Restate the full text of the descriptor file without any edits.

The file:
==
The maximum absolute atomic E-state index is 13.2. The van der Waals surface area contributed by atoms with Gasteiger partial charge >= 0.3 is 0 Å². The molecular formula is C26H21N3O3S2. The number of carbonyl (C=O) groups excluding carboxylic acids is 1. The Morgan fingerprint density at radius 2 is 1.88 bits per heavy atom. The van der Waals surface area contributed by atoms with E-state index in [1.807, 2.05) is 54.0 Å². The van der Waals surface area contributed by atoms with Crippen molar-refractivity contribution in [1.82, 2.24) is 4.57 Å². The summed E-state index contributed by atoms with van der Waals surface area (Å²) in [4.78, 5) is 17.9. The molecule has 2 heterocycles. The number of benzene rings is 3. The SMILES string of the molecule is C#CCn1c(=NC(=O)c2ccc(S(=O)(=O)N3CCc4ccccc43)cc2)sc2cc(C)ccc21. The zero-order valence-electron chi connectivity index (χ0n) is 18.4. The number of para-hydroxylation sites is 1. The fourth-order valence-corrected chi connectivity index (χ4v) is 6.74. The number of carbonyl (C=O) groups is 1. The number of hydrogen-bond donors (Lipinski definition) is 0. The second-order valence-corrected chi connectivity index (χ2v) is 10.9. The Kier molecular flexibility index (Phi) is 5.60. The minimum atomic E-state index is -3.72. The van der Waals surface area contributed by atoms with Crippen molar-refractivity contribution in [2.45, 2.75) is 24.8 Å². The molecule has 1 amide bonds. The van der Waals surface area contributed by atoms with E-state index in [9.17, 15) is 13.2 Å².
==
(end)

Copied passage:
The maximum absolute atomic E-state index is 13.2. The van der Waals surface area contributed by atoms with Gasteiger partial charge >= 0.3 is 0 Å². The molecular formula is C26H21N3O3S2. The number of carbonyl (C=O) groups excluding carboxylic acids is 1. The Morgan fingerprint density at radius 2 is 1.88 bits per heavy atom. The van der Waals surface area contributed by atoms with E-state index in [1.807, 2.05) is 54.0 Å². The van der Waals surface area contributed by atoms with Crippen molar-refractivity contribution in [1.82, 2.24) is 4.57 Å². The summed E-state index contributed by atoms with van der Waals surface area (Å²) in [4.78, 5) is 17.9. The molecule has 2 heterocycles. The number of benzene rings is 3. The SMILES string of the molecule is C#CCn1c(=NC(=O)c2ccc(S(=O)(=O)N3CCc4ccccc43)cc2)sc2cc(C)ccc21. The zero-order valence-electron chi connectivity index (χ0n) is 18.4. The number of para-hydroxylation sites is 1. The fourth-order valence-corrected chi connectivity index (χ4v) is 6.74. The number of carbonyl (C=O) groups is 1. The number of hydrogen-bond donors (Lipinski definition) is 0. The second-order valence-corrected chi connectivity index (χ2v) is 10.9. The Kier molecular flexibility index (Phi) is 5.60. The minimum atomic E-state index is -3.72. The van der Waals surface area contributed by atoms with Crippen molar-refractivity contribution in [2.45, 2.75) is 24.8 Å². The molecule has 1 amide bonds. The van der Waals surface area contributed by atoms with E-state index in [9.17, 15) is 13.2 Å².